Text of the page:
"East is East and West is West and never the twain shall meet," quoth an intertitle in Cecil B. DeMille's The Cheat (1915), before the trial for the shooting of a Burmese aristocrat ensconced in Gatsby-land. The 25th Asian American International Film Festival, to its credit, couldn't care less about such distinctions. The fest kicks off with the obliquely topical Bagong Buwan (New Moon), in which beleaguered Muslims in the Philippines, under attack by bandits and the military, vow to preserve their faith by any means necessary. The film shows their peripatetic grief without adequately illustrating the roots of the conflict; it's less a drama than a stultifying cycle of speeches and firefights, with a young Catholic interloper on hand to hammer home the people-are-people message. Screening on closing night is the disquieting Indian feature Maya, a tale of childhood's end so drowsy one is doubly shocked by the harrowing puberty ritual, in which priests rape a girl after first menses.
The Korean entries are Chinese-obsessed this year: Musa the Warrior's 14th-century love triangle finds a general and a slave in a doomed Korean envoy exchanging grimaces over a Ming princess (Crouching Tiger's Zhang Ziyi) they are escorting across the eastern wastes. Crammed with incident and oaths, it nevertheless falls short of epic grandeur. Failan's titular Chinese laundress (Cecilia Cheung) is stranded in modern Korea, submitting to a paper marriage to a veteran gangster (Shiri's Choi Min-Shik). The first half is a grim troll through the Inchon gutterworld; the last, a protracted howl, finally relieved in an amazing conjunction of resurrection and violence.
Failan's achievement makes Fulltime Killer's violence without tears look terminally irrelevant. An actioner of the standard HK male-bonding-enemies variety, its energetic shtick wears thin once the dopey backstory surfacessomething about epileptic attacks at a marksmanship tournament. Speaking of which: Sports fans should skip Japan's Waterboys (SNL's male synchronized swimming skit drained of laughs) and catch Stephen Chow's Shaolin Soccer, a kicky bit of truth in advertising that might be the perfect cure for lingering World Cup hangovers.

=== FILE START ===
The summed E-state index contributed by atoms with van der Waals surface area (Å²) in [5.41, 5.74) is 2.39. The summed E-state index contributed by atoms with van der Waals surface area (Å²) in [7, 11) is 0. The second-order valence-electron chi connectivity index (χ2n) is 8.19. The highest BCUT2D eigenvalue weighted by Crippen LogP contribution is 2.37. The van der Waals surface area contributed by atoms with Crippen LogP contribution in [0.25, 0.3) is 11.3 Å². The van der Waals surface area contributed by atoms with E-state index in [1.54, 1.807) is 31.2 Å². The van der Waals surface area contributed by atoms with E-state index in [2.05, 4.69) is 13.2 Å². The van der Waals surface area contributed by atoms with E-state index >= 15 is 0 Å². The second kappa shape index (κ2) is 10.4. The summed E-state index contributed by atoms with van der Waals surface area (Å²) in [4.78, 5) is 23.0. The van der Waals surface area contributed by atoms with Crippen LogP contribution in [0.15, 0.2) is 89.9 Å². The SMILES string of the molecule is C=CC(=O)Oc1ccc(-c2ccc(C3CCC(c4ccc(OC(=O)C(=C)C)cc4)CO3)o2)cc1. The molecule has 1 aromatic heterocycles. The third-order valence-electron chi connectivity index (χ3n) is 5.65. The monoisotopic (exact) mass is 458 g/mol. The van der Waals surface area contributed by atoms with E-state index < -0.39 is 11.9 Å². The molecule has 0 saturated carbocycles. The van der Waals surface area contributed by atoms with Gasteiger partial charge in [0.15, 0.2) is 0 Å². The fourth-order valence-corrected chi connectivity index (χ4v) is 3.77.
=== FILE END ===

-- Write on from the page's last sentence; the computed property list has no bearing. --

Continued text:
The AAIFF's stateside offerings are more miss than hit: Blue Fire is a hair-raising mix of incredible line readings ("You feel the heat all over your body, don't you?") and the unmotivated lust between lovesick Chinatown dogsbody and thong-wearing tart. The slightly less surly protagonist of Not a Day Goes By (directed by Joe G.M. Chan, the pyrotechnic houseboy in Boogie Nights) gets chased at the start by a well-meaning shopkeeper who wants to give him a free chicken in honor of his late mother; the film's deadpan dialogue is often equally hilarious. Unfortunately, Chan dwells on the sort of identity soul-searching that sounds better on paper.
The ethnocentric festival's best film isn't even by a member of any of the tribes in question. DeMille's The Cheat stars Sessue Hayakawa as Arakau Haka, a wealthy ivory merchant who throws parties for the smart set at his Long Island estate. When Edith (Fannie Ward), wife of a struggling stockbroker, loses her ladies' group charity funds in speculation, she secretly accepts Arakau's financial aidand his one delicate condition. When she tries to stop the liaison, he savagely brands her with his signet. Though the premise of a flesh-marking foreigner is textbook xenophobic, Hayakawa (a University of Chicago graduate) brings a refreshing elegance to the roletails and pocket watch instead of demonic facial hairwhile conveying repressed desire in a style subtle for the silent era. The film is a marvel of narrative economy and indelible scenes: the brutal branding, a silhouetted Arakau slumping down a rice-paper screen, the courtroom surging in outrage after Edith's hysterical revelation. "That means it belongs to me," Arakau explains to Edith, upon first showing her his mark. That the AAIFF can embrace a charged masterpiece like The Cheat is no cheat at all.
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